8. https://www.espn.com/blog/atlanta-falcons/post/_/id/34600 Ricardo Allen was as emotional as anyone after he saw teammate Keanu Neal suffer yet another season-ending injury on Sunday, but the Atlanta Falcons free safety has learned not to dwell on the uncontrollable. Of course, Allen knows that Neal’s presence will be missed on defense for the remainder of the season following an Achilles tendon tear, which typically requires eight months for recovery. But Allen, who suffered a season-ending Achilles tear last season, isn’t about to let his fellow defenders use Neal’s injury as an excuse. "My message to the defense? Do your job. That’s all," said Allen, a team captain. "Whatever your job entitles, do that. Do it as hard as you can for your brothers. That’s it. We’re not asking nobody to be Superman. Just be who you are and what you’re supposed to be for this team. "Yeah, we understand it’s going to be 'mess-ups' here and there, but you’ve got to do it for everybody around you. If you do your job and they beat us doing your job, they deserve it. But if they beat us and we’re not doing what we’re supposed to, that’s on us." The 1-2 Falcons have to do a much better job on defense now without Neal roaming as the enforcer. The 27-24 loss to the undermanned Indianapolis Colts exposed some defensive flaws that could doom the Falcons if they are not corrected. Players were caught looking in the backfield, as Colts coach Frank Reich masterfully designed misdirection and play-action plays. If the Falcons were fooled by Andrew Luck's replacement, Jacoby Brissett, just imagine what type of issues could lie ahead with Deshaun Watson, Russell Wilson and Drew Brees in the next six games. That's not to mention the variety of looks the Falcons could see from offensive gurus Sean McVay and Kyle Shanahan later in the season. The Falcons continue to have penalty issues, which point to a lack of discipline. Four of the 16 penalties they drew against the Colts came against the defense on third down, allowing the Colts to pick up first downs. The Colts had seven first downs by penalty in the game. It makes you wonder if coach Dan Quinn should take sterner action against repeat violators. One of those defensive penalties was too many men on the field, as the Falcons were caught switching personnel, and defensive tackle Grady Jarrett couldn’t get out of the game. Quinn, as the defensive coordinator, didn’t feel good about the lack of communication but vowed to get the penalty issues fixed this week while having officials out for practice. The Falcons have done that regularly, but Quinn emphasized it this week in preparation for Sunday’s matchup with Tennessee. The Falcons are tied for 29th in the league in third-down defense, allowing opponents to convert 52.8% of the time. They are giving up 21.7 first downs per game, which is tied for 22nd. Their minus-five point differential, with the defense yielding 25 points per game and the offense scoring 20 points per game, ranks 22nd. I think it’s about the small details on defense," cornerback Desmond Trufant said. "I felt like [against the Colts], it was more we were inflicting damage on ourselves than them beating us. I mean, they made some plays, but I think we’ve got to start with doing our job first, getting in position. ... We’ve got to make sure we’re doing what we’re supposed to do." This week’s task likely means preparing for what Titans quarterback Marcus Mariota is capable of accomplishing as a dual-threat quarterback and the power Derrick Henry brings in the running game. At the same time, the Falcons can’t be fooled into thinking it’s all about stopping the run because Mariota might try to go downfield to wide receiver Corey Davis or someone else. More thing anything, the Falcons can’t sulk about Neal not being in the lineup. Quinn talked about Kemal Ishmael stepping in to play some strong safety. But filling in for Neal might be by committee, with Quinn looking at all options. Safety Jamal Carter was elevated from the practice squad for depth. Nickelback Damontae Kazee played free safety last season. But it will be difficult for anyone to mirror Neal’s impact when healthy. "Just the way that he brings the pain, man, and the way that people have to account for No. 22," Allen said. "When they know he’s coming, people pull hands down. Tipped balls happen a little bit more. "That’s why I think we ended up winning that game on fourth down against the Eagles -- because they saw 22 coming and pulled that ball back. You understand when 22 is out there, he’s trying to get that ball. And if he’s not trying to get that ball, he’s trying to get you. He’s an enforcer, and we’re going to miss that. It’s a physical presence that’s hard to match when you take a guy like him off the field."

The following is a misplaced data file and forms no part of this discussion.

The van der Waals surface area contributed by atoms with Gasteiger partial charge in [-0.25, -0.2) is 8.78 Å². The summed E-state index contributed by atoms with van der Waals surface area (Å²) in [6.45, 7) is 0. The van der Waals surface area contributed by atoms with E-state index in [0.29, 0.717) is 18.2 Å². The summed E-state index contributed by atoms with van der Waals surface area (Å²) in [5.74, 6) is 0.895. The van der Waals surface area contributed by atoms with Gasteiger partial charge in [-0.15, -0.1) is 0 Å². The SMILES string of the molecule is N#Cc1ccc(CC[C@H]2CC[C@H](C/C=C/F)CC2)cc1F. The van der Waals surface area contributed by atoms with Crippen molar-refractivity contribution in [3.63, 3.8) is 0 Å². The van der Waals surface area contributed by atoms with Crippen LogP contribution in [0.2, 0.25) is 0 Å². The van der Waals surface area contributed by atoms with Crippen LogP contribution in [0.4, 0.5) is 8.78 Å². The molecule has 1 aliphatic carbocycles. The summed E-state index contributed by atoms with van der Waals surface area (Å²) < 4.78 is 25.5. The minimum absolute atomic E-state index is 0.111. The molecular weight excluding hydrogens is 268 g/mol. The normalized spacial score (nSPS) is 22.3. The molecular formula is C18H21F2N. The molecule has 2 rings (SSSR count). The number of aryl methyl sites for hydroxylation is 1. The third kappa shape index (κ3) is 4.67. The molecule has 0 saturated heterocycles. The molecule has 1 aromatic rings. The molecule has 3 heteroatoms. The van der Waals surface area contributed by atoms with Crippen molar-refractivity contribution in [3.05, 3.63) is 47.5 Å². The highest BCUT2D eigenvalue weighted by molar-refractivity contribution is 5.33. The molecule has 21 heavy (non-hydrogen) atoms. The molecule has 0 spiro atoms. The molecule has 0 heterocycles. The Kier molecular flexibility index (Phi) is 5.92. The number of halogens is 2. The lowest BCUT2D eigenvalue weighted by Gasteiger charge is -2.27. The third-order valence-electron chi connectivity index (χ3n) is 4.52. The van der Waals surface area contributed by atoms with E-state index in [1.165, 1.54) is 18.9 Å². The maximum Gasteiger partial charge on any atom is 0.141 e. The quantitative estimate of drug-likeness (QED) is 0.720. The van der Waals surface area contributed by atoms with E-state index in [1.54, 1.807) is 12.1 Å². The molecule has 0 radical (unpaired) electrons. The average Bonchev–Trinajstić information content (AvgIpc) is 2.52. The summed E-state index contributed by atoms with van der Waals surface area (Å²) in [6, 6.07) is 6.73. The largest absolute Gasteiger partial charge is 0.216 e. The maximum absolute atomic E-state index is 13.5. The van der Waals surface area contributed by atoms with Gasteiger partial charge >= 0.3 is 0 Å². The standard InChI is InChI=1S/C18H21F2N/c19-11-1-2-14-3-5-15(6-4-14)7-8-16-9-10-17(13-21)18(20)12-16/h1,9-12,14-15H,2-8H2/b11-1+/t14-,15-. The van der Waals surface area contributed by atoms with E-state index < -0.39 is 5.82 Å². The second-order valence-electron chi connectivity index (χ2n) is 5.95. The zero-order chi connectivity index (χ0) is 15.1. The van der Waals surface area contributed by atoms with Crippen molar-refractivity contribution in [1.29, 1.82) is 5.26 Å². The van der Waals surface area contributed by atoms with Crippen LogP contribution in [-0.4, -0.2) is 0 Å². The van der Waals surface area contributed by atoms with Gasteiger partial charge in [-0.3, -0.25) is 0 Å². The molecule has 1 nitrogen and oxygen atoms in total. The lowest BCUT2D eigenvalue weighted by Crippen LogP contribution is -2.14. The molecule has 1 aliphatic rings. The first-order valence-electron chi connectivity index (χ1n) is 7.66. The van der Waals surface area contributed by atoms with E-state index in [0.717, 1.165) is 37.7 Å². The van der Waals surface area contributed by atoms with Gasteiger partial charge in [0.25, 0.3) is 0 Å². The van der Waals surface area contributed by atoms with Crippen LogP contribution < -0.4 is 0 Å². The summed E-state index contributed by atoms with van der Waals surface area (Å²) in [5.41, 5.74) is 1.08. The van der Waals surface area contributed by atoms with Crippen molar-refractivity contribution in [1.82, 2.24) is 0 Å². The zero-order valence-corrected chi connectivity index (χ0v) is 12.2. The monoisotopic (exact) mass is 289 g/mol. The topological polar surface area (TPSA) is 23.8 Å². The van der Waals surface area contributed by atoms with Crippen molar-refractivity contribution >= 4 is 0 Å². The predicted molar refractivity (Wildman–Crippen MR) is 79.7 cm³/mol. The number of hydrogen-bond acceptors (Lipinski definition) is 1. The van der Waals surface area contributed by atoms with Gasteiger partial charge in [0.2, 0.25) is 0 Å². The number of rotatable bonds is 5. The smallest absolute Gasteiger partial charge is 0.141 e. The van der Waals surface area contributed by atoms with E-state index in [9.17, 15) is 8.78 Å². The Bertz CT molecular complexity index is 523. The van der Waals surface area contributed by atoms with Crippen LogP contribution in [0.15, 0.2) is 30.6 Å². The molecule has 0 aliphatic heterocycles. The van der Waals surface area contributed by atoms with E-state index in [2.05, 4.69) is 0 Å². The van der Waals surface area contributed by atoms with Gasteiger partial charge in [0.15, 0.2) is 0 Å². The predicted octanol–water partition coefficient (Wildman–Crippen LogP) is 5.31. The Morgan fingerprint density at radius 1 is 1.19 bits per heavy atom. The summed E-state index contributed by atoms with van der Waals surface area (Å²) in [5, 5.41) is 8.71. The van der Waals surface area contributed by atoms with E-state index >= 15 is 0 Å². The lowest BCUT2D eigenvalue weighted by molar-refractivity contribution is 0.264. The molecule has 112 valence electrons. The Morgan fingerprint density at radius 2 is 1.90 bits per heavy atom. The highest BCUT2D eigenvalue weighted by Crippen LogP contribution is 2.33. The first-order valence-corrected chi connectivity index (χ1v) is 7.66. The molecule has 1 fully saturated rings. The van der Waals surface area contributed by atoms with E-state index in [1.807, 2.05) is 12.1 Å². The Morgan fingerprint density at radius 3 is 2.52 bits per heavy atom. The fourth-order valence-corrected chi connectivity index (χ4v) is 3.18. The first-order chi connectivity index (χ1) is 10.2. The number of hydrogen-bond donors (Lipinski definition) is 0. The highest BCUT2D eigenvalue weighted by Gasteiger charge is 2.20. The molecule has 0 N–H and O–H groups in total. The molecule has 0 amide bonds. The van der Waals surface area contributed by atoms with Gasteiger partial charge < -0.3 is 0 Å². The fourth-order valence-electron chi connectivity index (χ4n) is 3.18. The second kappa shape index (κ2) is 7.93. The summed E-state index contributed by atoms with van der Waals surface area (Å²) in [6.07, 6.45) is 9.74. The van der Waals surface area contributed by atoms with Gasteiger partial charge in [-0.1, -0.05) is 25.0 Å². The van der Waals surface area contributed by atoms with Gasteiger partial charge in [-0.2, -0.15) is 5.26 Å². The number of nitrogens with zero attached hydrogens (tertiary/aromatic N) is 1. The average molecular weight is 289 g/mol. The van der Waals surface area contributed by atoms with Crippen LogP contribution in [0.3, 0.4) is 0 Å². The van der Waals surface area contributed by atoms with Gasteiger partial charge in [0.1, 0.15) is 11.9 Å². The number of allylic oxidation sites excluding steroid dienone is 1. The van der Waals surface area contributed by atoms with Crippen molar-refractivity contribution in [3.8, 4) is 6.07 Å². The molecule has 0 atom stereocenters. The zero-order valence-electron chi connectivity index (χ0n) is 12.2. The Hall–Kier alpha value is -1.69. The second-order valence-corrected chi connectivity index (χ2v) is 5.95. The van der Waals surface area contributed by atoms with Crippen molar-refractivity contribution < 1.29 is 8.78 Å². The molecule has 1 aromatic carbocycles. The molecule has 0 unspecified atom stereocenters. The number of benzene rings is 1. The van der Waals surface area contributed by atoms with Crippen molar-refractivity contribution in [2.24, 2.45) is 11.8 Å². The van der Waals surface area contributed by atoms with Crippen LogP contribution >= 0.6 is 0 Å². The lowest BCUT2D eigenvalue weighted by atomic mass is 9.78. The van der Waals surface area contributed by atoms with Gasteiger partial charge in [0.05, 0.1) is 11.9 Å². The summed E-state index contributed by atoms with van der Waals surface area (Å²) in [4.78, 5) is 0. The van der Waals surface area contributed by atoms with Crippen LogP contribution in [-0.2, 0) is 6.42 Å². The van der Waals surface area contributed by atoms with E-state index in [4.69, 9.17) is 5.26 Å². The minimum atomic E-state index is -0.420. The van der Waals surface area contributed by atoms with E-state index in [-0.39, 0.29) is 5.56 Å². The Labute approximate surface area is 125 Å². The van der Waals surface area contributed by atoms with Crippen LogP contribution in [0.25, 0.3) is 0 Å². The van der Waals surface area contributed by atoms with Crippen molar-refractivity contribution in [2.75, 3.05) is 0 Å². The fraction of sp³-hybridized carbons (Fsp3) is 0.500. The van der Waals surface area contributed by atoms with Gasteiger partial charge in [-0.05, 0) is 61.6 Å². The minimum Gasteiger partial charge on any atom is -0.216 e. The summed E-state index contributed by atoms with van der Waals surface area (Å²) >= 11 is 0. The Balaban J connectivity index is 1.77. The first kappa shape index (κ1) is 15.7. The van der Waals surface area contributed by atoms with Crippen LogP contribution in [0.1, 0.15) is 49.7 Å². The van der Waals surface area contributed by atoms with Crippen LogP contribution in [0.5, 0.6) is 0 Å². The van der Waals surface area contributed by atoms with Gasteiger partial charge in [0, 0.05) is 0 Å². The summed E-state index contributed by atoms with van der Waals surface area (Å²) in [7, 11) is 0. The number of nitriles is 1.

9. https://www.espn.com/blog/atlanta-falcons/post/_/id/34392 FLOWERY BRANCH, Ga. -- Vic Beasley Jr. isn’t oblivious to the criticism. Skeptics wonder why the Atlanta Falcons' defensive end hasn’t been nearly near as productive the past two years (10 sacks combined in 2017-18) as he was during his 15.5-sack 2016 season. His decline has turned the 2015 first-round pick into a punchline on talk radio and the subject of angry rants from fed-up fans. Beasley knows the only way to silence the doubters is to perform at a high level every week, which is what he intends to do. "I know I'm a good player," Beasley said. "There's a lot of things that I can work on, but I know that I'm a good player. For me to remain in this league and to be the great player that I want to be, I have to be consistent. “I just have to do better. Humans make mistakes in life. You have to make it up in your mind that you're going to do better. A lot of times when you strive to be great, sometimes things don't go your way. But you continue to remain optimistic in those situations." Beasley set the bar high in his second NFL season, when he topped his buddy Von Miller (13.5 sacks) of the Denver Broncos for the NFL sack title. Everything appeared to align right for Beasley in ‘16 as he used his speed off the edge to create havoc. Not to mention he drew a couple favorable matchups, such as squaring off against current teammate and former Bronco Ty Sambrailo on an afternoon Beasley recorded 3.5 sacks along with two forced fumbles. Once the calendar flipped to 2017, the buzz around Beasley faded. He didn’t have a sack in the Falcons' three postseason games tied to their Super Bowl run. Then during the ‘17 regular season, Beasley finished with just five sacks in 14 games -- and three of those sacks came in the first six games. Beasley missed time due to an early-season hamstring injury but never used the injury as an excuse for his drop-off -- just like he never pointed to the torn labrum in his shoulder during his rookie campaign. Plus, Beasley took on more coverage responsibilities while playing strongside linebacker in ‘17. Then last season, Beasley, back into more of a pass-rusher role, had just five sacks as the Falcons finished in the bottom 10 of the league with 37 sacks. According to ESPN's pass rush win rate powered by NFL Next Gen, Beasley beat his blocks in 2.5 seconds on 26.9% of pass rushes, which ranked 23rd in the NFL among players with at least 300 pass rushes. He didn’t force any fumbles, something he showed a knack for when he tied Bruce Irvin with a league-high six forced fumbles in 2016. "Again, it’s just consistency," Beasley said of last year’s woes. "That's what keeps you around this league: consistency. You had one great year. You have to get back to that. Any player in this league, if they're not consistent, how do you gain trust with that individual?" The Falcons expressed some amount of trust in Beasley by picking up his fifth-year option worth $12.81 million this season. They have not, however, made a long-term commitment after this season. Irvin, who played with the Falcons last season, thinks Beasley can play. "I think Vic can ball," Irvin said. "I just think Vic needs an older guy to push him. And I think he really needs DQ [Falcons coach Dan Quinn]. DQ is really the perfect coach for Vic."’ So far through training camp, Quinn seems intent on getting the best out of Beasley’s freakish athleticism, whether that means rushing off the edge, setting the edge against the run, or dropping into coverage. Quinn, doubling as the defensive coordinator, vowed to spend more time trying to bring out the best in Beasley. Those one-on-one teaching moments have come during camp since Beasley opted to train on his own during the offseason program. "I thought in the run game, those fundamentals, I thought that's been an improvement," Quinn said of Beasley’s play in camp. "We've worked hard, for him, in the pass rush. I won't get into all the specifics but some things: counters, what to set off with. So we've spent a good bit of time on that. ... He's off to a good start.’’ Now, it’s about the finish. The Falcons need him to be a strong edge rusher along with Takk McKinley on the other side, with tackle Grady Jarrett being one of the best interior rushers in the game and others such as Adrian Clayborn, Allen Bailey, and John Cominsky bringing some pass-rush ability. Beasley wouldn’t reveal exactly what elements of his pass rush he’s working on, but he continues to study the Broncos’ Miller because of their similar builds. Beasley still relies -- maybe too heavily -- on his speed rush yet has shown flashes of counters such as dipping inside or working more diligently with his hands. Asked if he needed to play with a little more nastiness, the soft-spoken Beasley responded, "I feel like everybody has an angry side to them. If somebody was to attack your mom, what are you going to do? Are you going to turn the other cheek? You never know what you're going to do until you're put in that situation. "As far as being an aggressive, angry player, I guess that's not necessarily my mold, my build, my personality. But if someone was to push me, I can't just sit up there and say I'm going to turn the other cheek.’’ Beasley has to worry more about turning the page on those down seasons and becoming the player he expects to be. Those expectations remain rather high: nothing short of double-digit sacks through a full season. "For me, it is about double-digit sacks because I'm not just a guy, you know what I'm saying? I'm a good player," Beasley said. "For me and the person that I am, consistently for me, that's what I need to do."